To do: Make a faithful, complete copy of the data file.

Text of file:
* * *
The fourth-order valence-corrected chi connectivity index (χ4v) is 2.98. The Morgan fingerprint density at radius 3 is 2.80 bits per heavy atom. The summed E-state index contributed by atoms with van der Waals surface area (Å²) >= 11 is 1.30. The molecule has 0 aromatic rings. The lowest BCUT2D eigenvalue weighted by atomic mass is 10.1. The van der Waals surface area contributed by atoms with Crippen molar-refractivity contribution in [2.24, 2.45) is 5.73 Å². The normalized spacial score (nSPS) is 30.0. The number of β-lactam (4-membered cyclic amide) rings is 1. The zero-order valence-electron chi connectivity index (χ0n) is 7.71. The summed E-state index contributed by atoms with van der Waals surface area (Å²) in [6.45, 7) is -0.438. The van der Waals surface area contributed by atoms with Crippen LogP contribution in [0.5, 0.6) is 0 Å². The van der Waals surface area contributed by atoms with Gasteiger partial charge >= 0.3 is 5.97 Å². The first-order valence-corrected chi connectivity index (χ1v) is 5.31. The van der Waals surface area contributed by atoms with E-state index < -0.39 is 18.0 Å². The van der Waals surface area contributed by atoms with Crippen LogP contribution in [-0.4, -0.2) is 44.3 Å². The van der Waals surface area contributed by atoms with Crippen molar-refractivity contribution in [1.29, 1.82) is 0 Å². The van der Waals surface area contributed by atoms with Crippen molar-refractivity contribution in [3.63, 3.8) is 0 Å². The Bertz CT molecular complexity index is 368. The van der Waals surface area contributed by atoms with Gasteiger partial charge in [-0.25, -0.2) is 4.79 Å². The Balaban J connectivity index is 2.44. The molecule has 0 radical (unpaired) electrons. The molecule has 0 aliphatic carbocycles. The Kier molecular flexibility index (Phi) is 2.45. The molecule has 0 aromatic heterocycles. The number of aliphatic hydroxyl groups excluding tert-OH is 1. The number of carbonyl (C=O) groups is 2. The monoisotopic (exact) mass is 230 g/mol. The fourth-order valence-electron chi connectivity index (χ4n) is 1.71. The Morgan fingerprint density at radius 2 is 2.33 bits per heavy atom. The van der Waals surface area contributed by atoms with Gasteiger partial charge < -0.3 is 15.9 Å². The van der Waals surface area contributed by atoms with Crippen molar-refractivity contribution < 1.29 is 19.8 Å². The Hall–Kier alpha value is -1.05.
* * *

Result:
The fourth-order valence-corrected chi connectivity index (χ4v) is 2.98. The Morgan fingerprint density at radius 3 is 2.80 bits per heavy atom. The summed E-state index contributed by atoms with van der Waals surface area (Å²) >= 11 is 1.30. The molecule has 0 aromatic rings. The lowest BCUT2D eigenvalue weighted by atomic mass is 10.1. The van der Waals surface area contributed by atoms with Crippen molar-refractivity contribution in [2.24, 2.45) is 5.73 Å². The normalized spacial score (nSPS) is 30.0. The number of β-lactam (4-membered cyclic amide) rings is 1. The zero-order valence-electron chi connectivity index (χ0n) is 7.71. The summed E-state index contributed by atoms with van der Waals surface area (Å²) in [6.45, 7) is -0.438. The van der Waals surface area contributed by atoms with Crippen LogP contribution in [0.5, 0.6) is 0 Å². The van der Waals surface area contributed by atoms with Gasteiger partial charge >= 0.3 is 5.97 Å². The first-order valence-corrected chi connectivity index (χ1v) is 5.31. The van der Waals surface area contributed by atoms with E-state index < -0.39 is 18.0 Å². The van der Waals surface area contributed by atoms with Crippen LogP contribution in [-0.4, -0.2) is 44.3 Å². The van der Waals surface area contributed by atoms with Crippen molar-refractivity contribution in [1.29, 1.82) is 0 Å². The van der Waals surface area contributed by atoms with Crippen molar-refractivity contribution in [3.63, 3.8) is 0 Å². The Bertz CT molecular complexity index is 368. The van der Waals surface area contributed by atoms with Gasteiger partial charge in [-0.25, -0.2) is 4.79 Å². The Balaban J connectivity index is 2.44. The molecule has 0 radical (unpaired) electrons. The molecule has 0 aliphatic carbocycles. The Kier molecular flexibility index (Phi) is 2.45. The molecule has 0 aromatic heterocycles. The number of aliphatic hydroxyl groups excluding tert-OH is 1. The number of carbonyl (C=O) groups is 2. The monoisotopic (exact) mass is 230 g/mol. The fourth-order valence-electron chi connectivity index (χ4n) is 1.71. The Morgan fingerprint density at radius 2 is 2.33 bits per heavy atom. The van der Waals surface area contributed by atoms with Gasteiger partial charge < -0.3 is 15.9 Å². The van der Waals surface area contributed by atoms with Crippen molar-refractivity contribution < 1.29 is 19.8 Å². The Hall–Kier alpha value is -1.05.